Today the B-2 remains a "silver bullet" weapon system—truly a low-density, high demand asset and an American treasure—that has proven its worth time and time again, including most recently in Libya for the second time. The tiny fleet continues to get upgrades that will allow it to remain relevant into the second half of the 21st Century.
No exhausts are shown on the B-21 rendering, and it is very unlikely they are located within the jet's trailing edge or especially below the aircraft where the jet is most vulnerable to detection by infrared search and track systems. But that's not really that strange because the first public B-2 renderings didn't show an exhaust system either as it was one of the aircraft's most sensitive features and remains so till this very day (if you are shooting B-2s on a USAF base, shots from the rear remain prohibited).
It is abundantly clear (see above) that the USAF and Northrop Grumman looked back to the late 1980s to see how they handled early disclosure of the B-2's design when coming up with a rendering of the B-21.
Beyond telling us that Northrop got the stealth bomber design uncannily right some 30 years ago, even when computing power was just a fraction of today, the B-21's similar design to the earlier Senior Ice derivatives tells us some really interesting things about the new bomber's potential capabilities.
The fact that the B-21's planform is extremely similar to the High Altitude Penetrator Senior Ice concept tells us that the B-21 will be a high-flying and extremely aerodynamically efficient weapons and sensor platform, and this is very important. If Northrop's original ATB design had a targeted operational altitude of 60,000 feet than it is very likely that the B-21 will meet the same high flying goal. This makes a lot of sense because the aircraft will be able to achieve its range goals on less fuel and thrust than otherwise, and most importantly, being able to fly up in RQ-4 Global Hawk flight envelope territory means the B-21 can put its sensor suite to work over long ranges, taking advantage of its extreme line of sight.
It also means the B-21 will be able to loiter above the tactical aircraft air combat environment below. As such it could act as a communications and data link connectivity node, sucking up information from the F-35's, F-22's, and one unmanned combat air vehicle's proprietary and stealthy data links. It can then connect these aircraft below by rebroadcasting updates of a "fused" common battlefield picture on each of their individual waveforms.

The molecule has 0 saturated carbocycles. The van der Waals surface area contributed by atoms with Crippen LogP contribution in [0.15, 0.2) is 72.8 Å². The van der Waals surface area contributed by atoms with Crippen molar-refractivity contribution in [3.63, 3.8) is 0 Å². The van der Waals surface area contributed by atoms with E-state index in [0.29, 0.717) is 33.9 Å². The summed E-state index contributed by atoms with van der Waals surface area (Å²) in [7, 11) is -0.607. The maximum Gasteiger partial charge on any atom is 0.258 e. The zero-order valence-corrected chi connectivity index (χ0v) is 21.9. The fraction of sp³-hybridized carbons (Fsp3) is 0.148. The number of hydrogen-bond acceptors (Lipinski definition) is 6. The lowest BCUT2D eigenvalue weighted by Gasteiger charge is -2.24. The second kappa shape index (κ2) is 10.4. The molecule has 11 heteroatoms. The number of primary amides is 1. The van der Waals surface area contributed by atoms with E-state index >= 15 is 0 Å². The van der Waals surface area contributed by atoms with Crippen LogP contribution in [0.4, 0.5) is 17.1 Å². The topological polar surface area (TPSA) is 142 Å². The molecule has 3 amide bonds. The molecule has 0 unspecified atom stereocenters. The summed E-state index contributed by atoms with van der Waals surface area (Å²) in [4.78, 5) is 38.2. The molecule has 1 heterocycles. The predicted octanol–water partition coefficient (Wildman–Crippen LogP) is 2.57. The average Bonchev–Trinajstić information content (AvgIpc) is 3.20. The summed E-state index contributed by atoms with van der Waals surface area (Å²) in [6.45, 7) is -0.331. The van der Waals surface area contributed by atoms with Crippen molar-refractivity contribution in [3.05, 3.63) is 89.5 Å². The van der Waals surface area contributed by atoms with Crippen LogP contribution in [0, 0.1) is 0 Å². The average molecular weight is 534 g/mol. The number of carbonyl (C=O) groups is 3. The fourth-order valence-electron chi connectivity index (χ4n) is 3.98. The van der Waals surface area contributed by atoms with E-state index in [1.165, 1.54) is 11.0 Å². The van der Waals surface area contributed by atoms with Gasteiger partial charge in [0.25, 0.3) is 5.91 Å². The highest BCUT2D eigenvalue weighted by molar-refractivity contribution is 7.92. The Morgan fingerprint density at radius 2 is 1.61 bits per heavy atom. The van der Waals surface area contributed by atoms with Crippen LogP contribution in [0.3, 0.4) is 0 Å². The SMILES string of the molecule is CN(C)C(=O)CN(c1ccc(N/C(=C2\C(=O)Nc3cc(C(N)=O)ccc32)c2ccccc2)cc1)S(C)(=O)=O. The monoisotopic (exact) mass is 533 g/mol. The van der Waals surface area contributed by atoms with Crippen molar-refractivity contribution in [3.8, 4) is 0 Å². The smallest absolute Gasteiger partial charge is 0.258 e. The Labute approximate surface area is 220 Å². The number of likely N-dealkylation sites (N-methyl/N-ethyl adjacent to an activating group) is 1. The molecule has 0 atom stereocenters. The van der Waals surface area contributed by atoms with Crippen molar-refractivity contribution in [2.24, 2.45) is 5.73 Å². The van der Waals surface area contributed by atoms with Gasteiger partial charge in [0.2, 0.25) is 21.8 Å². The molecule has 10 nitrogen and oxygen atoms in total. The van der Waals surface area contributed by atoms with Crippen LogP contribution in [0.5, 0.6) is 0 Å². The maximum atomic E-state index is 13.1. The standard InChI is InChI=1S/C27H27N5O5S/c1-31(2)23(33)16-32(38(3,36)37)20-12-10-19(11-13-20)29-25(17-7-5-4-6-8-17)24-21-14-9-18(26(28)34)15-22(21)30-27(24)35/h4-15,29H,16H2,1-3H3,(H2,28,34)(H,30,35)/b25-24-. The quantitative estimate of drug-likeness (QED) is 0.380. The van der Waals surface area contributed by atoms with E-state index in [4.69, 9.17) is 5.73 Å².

They could also convey the battlefield information from stealthy assets below up to satellites above where it can be pushed around the theater and beyond for real time exploitation. In essence, this will allow the B-21 to act in a similar role as a Battlefield Airborne Communications Node (BACN) for stealthy assets whose sensor information will be among the most critical as these assets will be deployed the farthest forward over the battlefield.
This concept, which has been cryptically touted in multiple organizational concept charts in recent years, solves a number of problems and fits in with two high priority USAF initiatives. Those include focusing on networks and information sharing, as well as morphing from a platform-centric fires and intelligence gathering strategy to a "distributed" one.
It also means, like the high-flying F-22 Raptor, that many of the B-21s weapons, which will include everything from JDAMs, to Massive Ordnance Penetrators, to ultra long-range air-to-air missiles, will benefit from the Raider's high perch. Even potentially lasers in the future will have more range due to this performance attribute. This equals farther standoff attack capability and as a result enhanced survivability, as well as increased weapons range for offensive attacks.